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In the Media

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  • WSU Elk Hoof Disease Research Candidate Speaks at SPCC Thursday

    CONTACT: Charlie Powell, 509-335-7073 or charlie_powell@wsu.edu

    Elk HerdPULLMAN, Wash - Washington State University is bringing the first of at least four candidates for a new position as elk hoof disease research leader to Olympia for a public presentation on Thursday, Feb. 22.

    The presentation is set for 9 a.m. in the South Puget Sound Community College Lecture Hall 2011 Mottman Rd. SW, in Olympia.  The Lecture Hall building is designated as #26 on the SPCC Olympia Campus map which also shows parking availability which is limited. 

    The map is available at https://spscc.edu/sites/default/files/imce/about/maps/SPSCC-Campus-Map.pdf .

    The candidate, Aniruddha Belsare, is currently a post-doctoral fellow in the University of Idaho’s Center for Modeling and Complex Interactions.  He earned his Ph.D. in Wildlife Sciences with a focus on Disease Ecology from the University of Missouri in 2013.  His current research has focused on the interaction between disease causing organisms and the animals they infect.

    Dr. Belsare’s lecture is entitled, “Pragmatic models for defensible decisions: An adaptive management approach for mitigating wildlife disease threats.”  Following his presentation, there will be time for a public question and answer period as well as an opportunity to speak with the candidate.

    In 2017, the Washington legislature passed and funded legislation designating WSU’s College of Veterinary Medicine as the lead organization for finding potential solutions for elk hoof disease.  The disease can cause profound lameness, sloughing of the hooves, and eventually death of affected animals. Nearly $1.52 million was provided to the college for establishing the new program.

    The research program will involve collaboration with the Washington Department of Fish and Wildlife (WDFW), the Washington Department of Agriculture, Native American tribes and other national and international agencies that can lend expertise and field activities relative to elk ecology and well-being.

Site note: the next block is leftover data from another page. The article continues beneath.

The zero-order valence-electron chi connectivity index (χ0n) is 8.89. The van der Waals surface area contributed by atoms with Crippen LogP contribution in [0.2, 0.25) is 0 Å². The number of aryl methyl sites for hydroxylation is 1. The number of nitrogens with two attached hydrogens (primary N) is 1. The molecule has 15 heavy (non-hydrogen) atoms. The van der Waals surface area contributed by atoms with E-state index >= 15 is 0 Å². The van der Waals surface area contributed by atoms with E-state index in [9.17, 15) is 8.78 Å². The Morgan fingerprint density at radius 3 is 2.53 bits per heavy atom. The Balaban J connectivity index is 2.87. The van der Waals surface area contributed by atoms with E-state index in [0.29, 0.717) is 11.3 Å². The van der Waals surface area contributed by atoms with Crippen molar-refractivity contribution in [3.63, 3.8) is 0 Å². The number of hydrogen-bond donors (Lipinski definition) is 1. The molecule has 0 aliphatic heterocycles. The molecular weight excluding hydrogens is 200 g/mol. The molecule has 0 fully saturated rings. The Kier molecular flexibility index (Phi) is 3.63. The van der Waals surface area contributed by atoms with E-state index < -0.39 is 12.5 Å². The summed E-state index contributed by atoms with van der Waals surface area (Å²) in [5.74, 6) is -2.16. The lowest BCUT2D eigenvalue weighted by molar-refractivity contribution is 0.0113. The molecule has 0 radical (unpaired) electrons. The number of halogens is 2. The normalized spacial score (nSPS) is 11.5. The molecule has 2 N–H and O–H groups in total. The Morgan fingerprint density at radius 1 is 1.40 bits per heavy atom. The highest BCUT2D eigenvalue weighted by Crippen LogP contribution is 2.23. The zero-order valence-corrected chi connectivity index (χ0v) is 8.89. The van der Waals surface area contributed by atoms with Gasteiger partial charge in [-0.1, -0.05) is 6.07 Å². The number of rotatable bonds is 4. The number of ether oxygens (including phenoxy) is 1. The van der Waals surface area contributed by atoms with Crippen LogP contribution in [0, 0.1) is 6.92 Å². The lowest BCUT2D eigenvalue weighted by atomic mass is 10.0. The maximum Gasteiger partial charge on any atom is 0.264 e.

• Daniel Leonard DeWeert ('78 DVM) - September 12, 2017



    Daniel Leonard DeWeert ('78 DVM) - September 12, 2017

    Dr. Daniel Leonard DeWeert, age 69, of Twisp, passed away at the VA Hospital of Puget Sound on Sept. 12, 2017. He was born on Jan. 31, 1948, to Ray and Mary-Jo DeWeert in Kelso, Washington.

    Dan was raised in Kelso, and graduated from Kelso High School in 1966. He then served as a veterinary technician in the U.S. Air Force.

    Dan graduated from The Washington State University School of Veterinary Medicine in 1978. He worked as an associate veterinarian in Brewster, before starting Valley Veterinary Clinic in Twisp later that year. He specialized in equine medicine and small animal orthopedics.

    Dan was involved in the Veterinary Medical Association (AVMA) at both the state and national level for many years. He served as president of the Washington State Veterinary Medical Association (WSVMA) from 1986-1987. After serving as president, Dan served as a delegate for the WSVMA and AVMA House of Delegates for 10 years. During his last three years in the House, Dan was a member of the House Advisory Committee representing Equine Medicine. Only seven veterinarians from the United States are asked to serve on this committee at any one time.

    Dan was honored by the recognitions that he received while serving his profession. In 1987, WSU presented Dan with an Outstanding Leadership Award in the WSVMA. In 1991, the AVMA recognized Dan and longtime friend, Dr. Gary Duskin, for their roles as co-chairmen for the AVMA convention in Seattle, and, in 2011, Dan was the recipient of the WSVMA Veterinary of the Year award.

    Locally, Dan provided veterinary services to the annual rodeos and Omak Suicide race — providing support of local heritage. Dan made a clinic policy of keeping the doors open for students interested in pursuing a career in veterinary medicine. This culminated in nine students who went on to become veterinarians and six who became veterinary technicians. Dr. Dan was very proud of his professional accomplishments, as well as being able to serve both the local and national veterinary communities.

    After practicing veterinary medicine for 38 years, Dan retired in the fall of 2015. He enjoyed his additional time with family and friends, and frequented the vet clinic regularly to lend advice and visit with clients. An avid sports fan, Dan loved the Seattle Mariners and Seattle Seahawks, and was fiercely loyal to the Washington State Cougar football team, where he played college football himself for one year before having to step down due to injury.